||Last Updated: Nov 17th, 2006 - 22:35:04
British scientists create artificial stomach
British scientists have created the world's first artificial stomach that may allow us to understand what happens in the gut and help develop healthier foods to manipulate the digestive process.
Nov 12, 2006, 17:50
Researchers find a gene variant that protects against development of IBD
The discovery by a six-member Inflammatory Bowel Disease (IBD) Genetics Consortium of a genetic risk factor for IBD has been reported in Science Express, the online publication of the journal Science.
Oct 27, 2006, 16:51
MR Elastography may help in early diagnosis of liver fibrosis
Mayo Clinic researchers have developed a new technique for using magnetic resonance imaging (MRI) to accurately measure the hardness or elasticity of the liver. First tests show this technology -- called MR Elastography (MRE) -- holds great promise for detecting liver fibrosis, a common condition that can lead to incurable cirrhosis if not treated in time.
Sep 8, 2006, 17:11
Lactose intolerance does not mean total avoidance of dairy foods
A new American Academy of Pediatrics (AAP) report1 released today in Pediatrics recommends children with lactose intolerance* include dairy foods as part of a healthy diet in order to get enough calcium, vitamin D, protein and other nutrients essential for bone health and overall growth. The report cautions that lactose intolerance should not require total avoidance of dairy foods.
Sep 5, 2006, 17:53
Why does prolonged IV feeding damage the liver?
Children who cannot eat on their own because of intestinal failure must rely on parenteral nutrition (PN), an intravenous method of feeding. Unfortunately, long-term PN can cause life-threatening liver disease, especially in infants, for reasons that have been unknown. Many infants who develop this complication die within a year of diagnosis, unless they can be weaned off PN or receive a liver/small intestine transplant. In the July issue of Pediatrics, researchers at Children's Hospital Boston report saving two babies' lives – with one able to come off a liver-transplant list – simply by changing the type of fat used in the PN solution.
Jul 3, 2006, 23:20
Oral enzyme therapy for celiac sprue may mean less dietary restrictions
Scientists have discovered what may be a successful non-dietary therapy for celiac sprue, an inherited inflammatory disorder of the small intestine that impacts an estimated 1 in 200 people around the world. Two research studies, published in the June issue of Chemistry and Biology, pave the way for clinical testing with an oral enzyme therapy that may prevent the many symptoms and complications of this widespread disease.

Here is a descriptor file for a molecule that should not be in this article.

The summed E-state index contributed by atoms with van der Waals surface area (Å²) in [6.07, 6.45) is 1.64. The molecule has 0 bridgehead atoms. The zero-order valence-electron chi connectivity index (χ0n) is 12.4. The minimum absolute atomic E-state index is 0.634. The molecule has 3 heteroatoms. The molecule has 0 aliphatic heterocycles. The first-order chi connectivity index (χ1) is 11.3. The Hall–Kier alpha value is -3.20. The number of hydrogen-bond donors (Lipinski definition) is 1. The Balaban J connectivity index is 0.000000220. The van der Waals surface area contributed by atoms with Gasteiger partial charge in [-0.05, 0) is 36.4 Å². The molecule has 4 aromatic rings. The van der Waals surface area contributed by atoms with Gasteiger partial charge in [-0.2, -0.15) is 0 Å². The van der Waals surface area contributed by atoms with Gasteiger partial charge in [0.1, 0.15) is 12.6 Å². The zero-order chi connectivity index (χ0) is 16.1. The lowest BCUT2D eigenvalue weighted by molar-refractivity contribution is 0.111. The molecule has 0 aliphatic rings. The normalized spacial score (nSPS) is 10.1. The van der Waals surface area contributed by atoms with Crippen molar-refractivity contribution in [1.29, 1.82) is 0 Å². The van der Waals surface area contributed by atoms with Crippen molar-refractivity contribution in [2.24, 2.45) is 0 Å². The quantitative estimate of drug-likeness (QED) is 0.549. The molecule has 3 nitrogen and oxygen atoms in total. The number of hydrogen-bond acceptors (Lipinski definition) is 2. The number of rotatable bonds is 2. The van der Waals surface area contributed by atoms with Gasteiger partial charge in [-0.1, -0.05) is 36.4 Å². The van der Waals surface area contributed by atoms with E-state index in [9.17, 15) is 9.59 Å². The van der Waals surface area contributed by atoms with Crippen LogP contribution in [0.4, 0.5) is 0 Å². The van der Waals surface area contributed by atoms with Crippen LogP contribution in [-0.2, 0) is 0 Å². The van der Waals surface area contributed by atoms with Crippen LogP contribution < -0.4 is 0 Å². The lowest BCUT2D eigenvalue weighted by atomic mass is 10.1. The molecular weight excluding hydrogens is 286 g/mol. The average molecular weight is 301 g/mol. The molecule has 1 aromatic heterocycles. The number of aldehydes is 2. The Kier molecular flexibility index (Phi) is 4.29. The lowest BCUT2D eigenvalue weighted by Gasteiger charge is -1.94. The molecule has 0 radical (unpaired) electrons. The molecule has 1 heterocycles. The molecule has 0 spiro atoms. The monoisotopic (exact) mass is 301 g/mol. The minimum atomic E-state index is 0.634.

Jun 24, 2006, 16:16
Coffee may reduce risk of alcoholic cirrhosis
Drinking coffee may be related to a reduced risk of developing the liver disease alcoholic cirrhosis, according to a report in the June 12 issue of Archives of Internal Medicine, one of the JAMA/Archives journals. Cirrhosis progressively destroys healthy liver tissue and replaces it with scar tissue. Viruses such as hepatitis C can cause cirrhosis, but long-term, heavy alcohol use is the most common cause of the disease in developed countries, according to background information in the article. Most alcohol drinkers, however, never develop cirrhosis; other factors that may play a role include genetics, diet and nutrition, smoking and the interaction of alcohol with other toxins that damage the liver.
Jun 13, 2006, 13:33
Benefits of Polyflex Esophageal Stents For Treating Refractory Benign Esophageal Strictures
Boston Scientific Corporation on 23 May announced the results of two studies on the use of its Polyflex® Esophageal Stent, a fully covered, self-expanding, silicone-coated temporary stent designed for use in patients with refractory benign or malignant esophageal strictures. The results of these studies were presented at the Digestive Disease Week® (DDW®) meeting in Los Angeles.
May 25, 2006, 12:59
Novel visualization by SpyGlass System may reduce repeat ERCP procedures
ERCP is a specialized endoscopic procedure that is performed with fluoroscopy and contrast injection to examine and treat conditions of the bile ducts and pancreas, such as removing gallstones, opening obstructed bile ducts, and obtaining biopsies in suspected tumors. Conventional ERCP is hindered by the flat, two-dimensional, black and white image rendered by fluoroscopy, which can make it difficult to determine where to obtain tissue samples and potentially lead to an inaccurate or inconclusive clinical diagnosis. As a result, gastrointestinal endoscopists may need to conduct additional testing or even repeat the entire ERCP procedure. Data shows that up to 30 percent of diagnostic ERCPs are inconclusive, potentially creating the need for additional testing.
May 25, 2006, 12:53
Endoscopic clips useful in patients on coumadin anticoagulation therapy undergoing colonoscopy